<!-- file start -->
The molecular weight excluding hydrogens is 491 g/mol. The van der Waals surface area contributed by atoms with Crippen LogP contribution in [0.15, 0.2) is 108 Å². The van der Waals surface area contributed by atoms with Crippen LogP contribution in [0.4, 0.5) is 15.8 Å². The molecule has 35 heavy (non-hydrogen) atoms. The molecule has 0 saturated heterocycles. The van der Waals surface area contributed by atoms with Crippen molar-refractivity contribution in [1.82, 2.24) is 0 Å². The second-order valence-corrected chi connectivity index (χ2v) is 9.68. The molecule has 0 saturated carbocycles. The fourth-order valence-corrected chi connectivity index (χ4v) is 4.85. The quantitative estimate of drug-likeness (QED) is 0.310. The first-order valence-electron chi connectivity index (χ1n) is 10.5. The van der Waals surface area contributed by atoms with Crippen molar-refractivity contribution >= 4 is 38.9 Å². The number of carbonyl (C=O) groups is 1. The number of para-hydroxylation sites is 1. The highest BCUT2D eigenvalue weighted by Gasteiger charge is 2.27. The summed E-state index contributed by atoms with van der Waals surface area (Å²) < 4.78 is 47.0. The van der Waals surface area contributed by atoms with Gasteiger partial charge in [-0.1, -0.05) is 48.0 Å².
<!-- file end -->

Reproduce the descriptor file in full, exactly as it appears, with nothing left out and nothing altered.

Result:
The molecular weight excluding hydrogens is 491 g/mol. The van der Waals surface area contributed by atoms with Crippen LogP contribution in [0.15, 0.2) is 108 Å². The van der Waals surface area contributed by atoms with Crippen LogP contribution in [0.4, 0.5) is 15.8 Å². The molecule has 35 heavy (non-hydrogen) atoms. The molecule has 0 saturated heterocycles. The van der Waals surface area contributed by atoms with Crippen molar-refractivity contribution in [1.82, 2.24) is 0 Å². The second-order valence-corrected chi connectivity index (χ2v) is 9.68. The molecule has 0 saturated carbocycles. The fourth-order valence-corrected chi connectivity index (χ4v) is 4.85. The quantitative estimate of drug-likeness (QED) is 0.310. The first-order valence-electron chi connectivity index (χ1n) is 10.5. The van der Waals surface area contributed by atoms with Crippen molar-refractivity contribution >= 4 is 38.9 Å². The number of carbonyl (C=O) groups is 1. The number of para-hydroxylation sites is 1. The highest BCUT2D eigenvalue weighted by Gasteiger charge is 2.27. The summed E-state index contributed by atoms with van der Waals surface area (Å²) < 4.78 is 47.0. The van der Waals surface area contributed by atoms with Gasteiger partial charge in [-0.1, -0.05) is 48.0 Å².